Artisan coffee conserves civet, preserves B’laan culture

    Fredeluces: ‘Greentropics is not solely focused on entrepreneurial expansion; it advocates ethical coffee farming.’
    Fredeluces: ‘Greentropics is not solely focused on entrepreneurial expansion; it advocates ethical coffee farming.’

    KORONADAL, South Cotabato – Mt. Matutum last erupted in 1911.

    It has been silent since. Still, rising at 7,500 feet above sea level with a base diameter of 25 kilometers, it dominates the landscape, in the middle of a vast plain that stretches to the horizon.

    On its slope live the B’laan tribe – and the civet. And there tells a tale of coffee.

    Fred Fredeluces is an enterprising local who started Greentropics Coffee Enterprise in 2007 to promote local coffee, with a twist – to uplift 150 upland B’laan households and provide the reason to maintain the upland environment.

    In the process, the business plan includes protecting the mountain civet, the source of the exotic and very expensive civet coffee.

    The enterprise was set up in Polomolok, South Cotabato to sustain the income of B’laan coffee farmers through fair trade principles and practices.

    And it worked. The upland B’laans increased the organic cultivation of Arabica and Robusta beans, extending coffee-growing areas to 162 hectares.

    Fredeluces, 57, used to work with a non-government organization. Since the 1980s, he has worked with Blaan coffee farmers from Matutum, teaching them better harvesting and processing methods to improve their coffee yields. Thus, he earned the monicker Arabica coffee production guru,

    But it was not until 2008 when he taught Blaan farmers to collect civet coffee knowing this variety had premium and would therefore give growers a higher income.

    For Fredeluces, Greentropics Coffee Enterprise is not solely focused on entrepreneurial expansion, but it advocates ethical coffee farming.

    The civet cats called by the Blaan coffee farmers as Balos are not caged, but they are left in the wild and are naturally allowed to feed on the coffee cherries.

    Appreciation of the B’laan way of cultivating coffee contributed to the preservation of indigenous culture, heritage, knowledge and skills. The community now has more food on the table with the extra income for clothing, housing, health care and higher education.

    Fredeluces bought and processed the beans, including civet coffee. In the process, because the exotic civet beans are expensive, locals were encouraged to preserve the forest cover and watershed and enhance biodiversity conservation and protection.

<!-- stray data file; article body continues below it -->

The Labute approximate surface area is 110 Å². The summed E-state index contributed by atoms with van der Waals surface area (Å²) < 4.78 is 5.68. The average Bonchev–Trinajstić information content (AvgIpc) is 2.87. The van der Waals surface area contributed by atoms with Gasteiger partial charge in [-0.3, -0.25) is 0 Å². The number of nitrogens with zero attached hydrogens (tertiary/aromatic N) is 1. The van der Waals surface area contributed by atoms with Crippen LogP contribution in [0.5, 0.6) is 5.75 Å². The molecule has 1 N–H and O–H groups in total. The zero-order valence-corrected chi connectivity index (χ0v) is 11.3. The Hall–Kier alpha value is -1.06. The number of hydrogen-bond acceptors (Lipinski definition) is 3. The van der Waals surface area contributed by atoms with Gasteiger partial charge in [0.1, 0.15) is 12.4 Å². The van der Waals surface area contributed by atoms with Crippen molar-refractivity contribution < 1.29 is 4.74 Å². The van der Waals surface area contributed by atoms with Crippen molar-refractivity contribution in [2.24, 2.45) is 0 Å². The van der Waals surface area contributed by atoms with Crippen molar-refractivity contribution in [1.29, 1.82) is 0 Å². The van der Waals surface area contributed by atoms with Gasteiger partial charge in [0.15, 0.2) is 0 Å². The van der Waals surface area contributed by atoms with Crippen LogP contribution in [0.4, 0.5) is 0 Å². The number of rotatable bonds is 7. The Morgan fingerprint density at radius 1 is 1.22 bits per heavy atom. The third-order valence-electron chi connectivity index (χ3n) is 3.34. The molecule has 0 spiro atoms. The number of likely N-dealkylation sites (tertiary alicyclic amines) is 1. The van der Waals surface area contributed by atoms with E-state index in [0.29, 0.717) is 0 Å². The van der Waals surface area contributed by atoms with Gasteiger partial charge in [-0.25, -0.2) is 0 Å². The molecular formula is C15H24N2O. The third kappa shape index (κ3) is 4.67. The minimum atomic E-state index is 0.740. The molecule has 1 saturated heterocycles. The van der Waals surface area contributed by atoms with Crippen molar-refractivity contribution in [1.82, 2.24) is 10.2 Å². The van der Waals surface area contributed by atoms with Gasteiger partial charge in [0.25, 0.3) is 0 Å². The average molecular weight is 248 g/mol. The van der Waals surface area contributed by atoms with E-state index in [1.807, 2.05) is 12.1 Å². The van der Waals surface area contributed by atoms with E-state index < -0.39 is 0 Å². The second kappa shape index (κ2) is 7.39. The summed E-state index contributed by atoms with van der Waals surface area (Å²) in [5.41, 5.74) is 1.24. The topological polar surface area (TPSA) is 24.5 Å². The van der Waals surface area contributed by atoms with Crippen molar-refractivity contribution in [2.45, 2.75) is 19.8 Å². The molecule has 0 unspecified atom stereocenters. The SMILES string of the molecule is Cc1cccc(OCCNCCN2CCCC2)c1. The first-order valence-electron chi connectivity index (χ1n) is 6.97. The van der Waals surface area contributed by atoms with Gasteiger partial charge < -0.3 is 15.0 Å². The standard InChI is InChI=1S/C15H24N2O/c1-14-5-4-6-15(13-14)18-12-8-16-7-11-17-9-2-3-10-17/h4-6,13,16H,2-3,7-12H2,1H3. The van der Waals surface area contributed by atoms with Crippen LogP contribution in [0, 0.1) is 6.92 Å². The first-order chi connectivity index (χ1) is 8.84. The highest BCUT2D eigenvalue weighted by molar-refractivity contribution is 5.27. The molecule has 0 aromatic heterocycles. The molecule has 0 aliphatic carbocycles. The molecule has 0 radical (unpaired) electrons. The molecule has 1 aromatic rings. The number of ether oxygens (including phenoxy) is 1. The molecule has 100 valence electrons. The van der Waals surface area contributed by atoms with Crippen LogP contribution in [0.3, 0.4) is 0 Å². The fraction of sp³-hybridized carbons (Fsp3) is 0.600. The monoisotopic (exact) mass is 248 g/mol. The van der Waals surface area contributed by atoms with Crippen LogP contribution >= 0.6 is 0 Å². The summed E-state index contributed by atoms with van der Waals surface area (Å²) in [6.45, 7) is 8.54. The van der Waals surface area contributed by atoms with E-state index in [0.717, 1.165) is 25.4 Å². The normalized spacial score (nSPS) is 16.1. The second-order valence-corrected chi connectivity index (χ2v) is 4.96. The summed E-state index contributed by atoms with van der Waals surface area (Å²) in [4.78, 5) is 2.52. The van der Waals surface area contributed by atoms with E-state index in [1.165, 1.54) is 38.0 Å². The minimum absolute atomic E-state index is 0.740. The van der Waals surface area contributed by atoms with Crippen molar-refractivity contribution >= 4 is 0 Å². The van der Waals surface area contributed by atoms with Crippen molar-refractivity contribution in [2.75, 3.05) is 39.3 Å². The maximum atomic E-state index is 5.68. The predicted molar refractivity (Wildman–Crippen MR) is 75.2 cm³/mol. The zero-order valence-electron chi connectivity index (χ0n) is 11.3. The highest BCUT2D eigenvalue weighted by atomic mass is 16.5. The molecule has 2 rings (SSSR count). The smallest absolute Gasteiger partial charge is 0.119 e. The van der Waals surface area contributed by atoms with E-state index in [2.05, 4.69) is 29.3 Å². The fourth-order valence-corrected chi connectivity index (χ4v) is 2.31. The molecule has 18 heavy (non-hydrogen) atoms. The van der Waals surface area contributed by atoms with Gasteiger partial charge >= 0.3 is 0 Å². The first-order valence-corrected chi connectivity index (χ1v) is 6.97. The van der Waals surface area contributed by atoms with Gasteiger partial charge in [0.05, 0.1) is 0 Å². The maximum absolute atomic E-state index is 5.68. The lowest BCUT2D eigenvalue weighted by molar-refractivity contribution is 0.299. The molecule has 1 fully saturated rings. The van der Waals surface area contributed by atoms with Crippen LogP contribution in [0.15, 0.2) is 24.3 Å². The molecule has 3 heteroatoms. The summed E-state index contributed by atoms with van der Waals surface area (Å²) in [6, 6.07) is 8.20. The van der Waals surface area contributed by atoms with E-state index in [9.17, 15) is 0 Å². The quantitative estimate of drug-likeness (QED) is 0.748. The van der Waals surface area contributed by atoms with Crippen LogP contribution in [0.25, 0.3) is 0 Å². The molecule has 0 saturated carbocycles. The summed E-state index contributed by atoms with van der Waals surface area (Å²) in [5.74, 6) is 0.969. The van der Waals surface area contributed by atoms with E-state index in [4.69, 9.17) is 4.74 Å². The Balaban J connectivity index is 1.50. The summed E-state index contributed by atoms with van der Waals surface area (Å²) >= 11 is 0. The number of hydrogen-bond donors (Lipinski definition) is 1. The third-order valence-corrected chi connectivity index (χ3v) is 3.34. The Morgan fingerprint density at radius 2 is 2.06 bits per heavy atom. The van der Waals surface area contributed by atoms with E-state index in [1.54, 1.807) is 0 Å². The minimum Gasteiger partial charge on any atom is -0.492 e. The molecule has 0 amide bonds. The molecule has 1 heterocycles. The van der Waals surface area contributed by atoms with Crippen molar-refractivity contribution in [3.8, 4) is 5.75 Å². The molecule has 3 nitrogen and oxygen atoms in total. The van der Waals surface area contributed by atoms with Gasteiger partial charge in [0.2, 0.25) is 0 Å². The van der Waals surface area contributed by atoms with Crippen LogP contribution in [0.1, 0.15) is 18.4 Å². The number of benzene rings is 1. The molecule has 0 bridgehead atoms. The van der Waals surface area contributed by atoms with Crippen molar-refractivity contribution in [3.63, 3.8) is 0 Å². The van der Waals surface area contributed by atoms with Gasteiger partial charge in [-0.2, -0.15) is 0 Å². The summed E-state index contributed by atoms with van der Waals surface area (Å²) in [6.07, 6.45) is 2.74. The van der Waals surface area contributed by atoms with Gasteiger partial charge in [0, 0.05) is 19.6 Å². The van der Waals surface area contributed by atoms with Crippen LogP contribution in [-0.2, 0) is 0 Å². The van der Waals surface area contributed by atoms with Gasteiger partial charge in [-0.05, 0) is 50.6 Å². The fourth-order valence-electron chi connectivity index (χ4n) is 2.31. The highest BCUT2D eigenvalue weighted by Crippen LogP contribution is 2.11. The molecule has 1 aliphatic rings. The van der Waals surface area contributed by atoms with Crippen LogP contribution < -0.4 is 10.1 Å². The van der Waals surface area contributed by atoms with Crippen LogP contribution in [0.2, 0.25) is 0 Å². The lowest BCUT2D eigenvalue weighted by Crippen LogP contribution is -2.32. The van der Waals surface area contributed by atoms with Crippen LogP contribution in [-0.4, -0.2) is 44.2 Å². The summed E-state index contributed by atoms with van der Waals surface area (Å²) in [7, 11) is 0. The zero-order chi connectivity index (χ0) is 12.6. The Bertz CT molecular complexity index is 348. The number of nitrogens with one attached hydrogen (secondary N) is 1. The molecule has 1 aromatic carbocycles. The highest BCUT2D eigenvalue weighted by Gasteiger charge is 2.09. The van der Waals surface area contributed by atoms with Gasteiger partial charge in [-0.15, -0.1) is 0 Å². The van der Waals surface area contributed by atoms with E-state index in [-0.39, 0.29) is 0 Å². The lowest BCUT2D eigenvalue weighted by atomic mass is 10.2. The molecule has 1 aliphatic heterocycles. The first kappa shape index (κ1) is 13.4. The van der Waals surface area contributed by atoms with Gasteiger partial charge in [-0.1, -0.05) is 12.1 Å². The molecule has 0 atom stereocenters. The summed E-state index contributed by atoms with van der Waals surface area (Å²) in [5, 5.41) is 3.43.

“With his long bond with the B’laaans and through community partnership, he transformed lives for sustainable peace and development,” said Dr. Zenaida Laidan, who oversees the Small Enterprise Technology Upgrading Program (SET UP) of the Department of Science and Technology for Region 11.

    SET UP is a nationwide strategy to improve the productivity and competitiveness of micro, small and medium enterprises through technology transfer and commercialization and technical consultancy.

    SET UP helps firms buy appropriate technologies, the acquisition cost amortized in equal monthly installments for three years without interest.

    Fredeluces was able to acquire a P975,000 facility from SET UP. Most of that went to the acquisition of new equipment such as a coffee roasting machine, dot matrix stamper machine, grinder, moisture tester, sorter and an automatic machine that fills beans and ground coffee in attractive packages.

    The idea was to increase efficiency in coffee processing and up the volume of production.

    The SET UP package included product testing and standardization; technology training; nutrition labeling; food safety; manufacturing productivity; product promotion; and the design of a plant layout.

    With the new layout, production and processing was transferred from a home-based working area 10 square meters in size to a 50-sq.m. plant with food safety features.

    Package labels indicating expiry dates enabled buyers to see the freshness of the coffee. Sorting efficiency increased from 10 kilograms to 300 kg per hour. Roasting capacity doubled from 10 kg to 30 kg an hour, said Laidan.

    “Consistent roasting quality tripled monthly sales,” she said, adding that annual production increased from 5,000 kg to 25,000 kg.

    New markets now include coffee shops and hotels in and outside of General Santos City – as well as exports to the United States and Canada.

    “The firm had developed its brand and penetrated more local and international markets, increasing its annual income from half a million pesos to P3 million,” said Laidan.

    Employment increased from 15 workers to 276 now. “The enterprise enhanced the confidence and sense of importance of upland dwellers,” Laidan observed.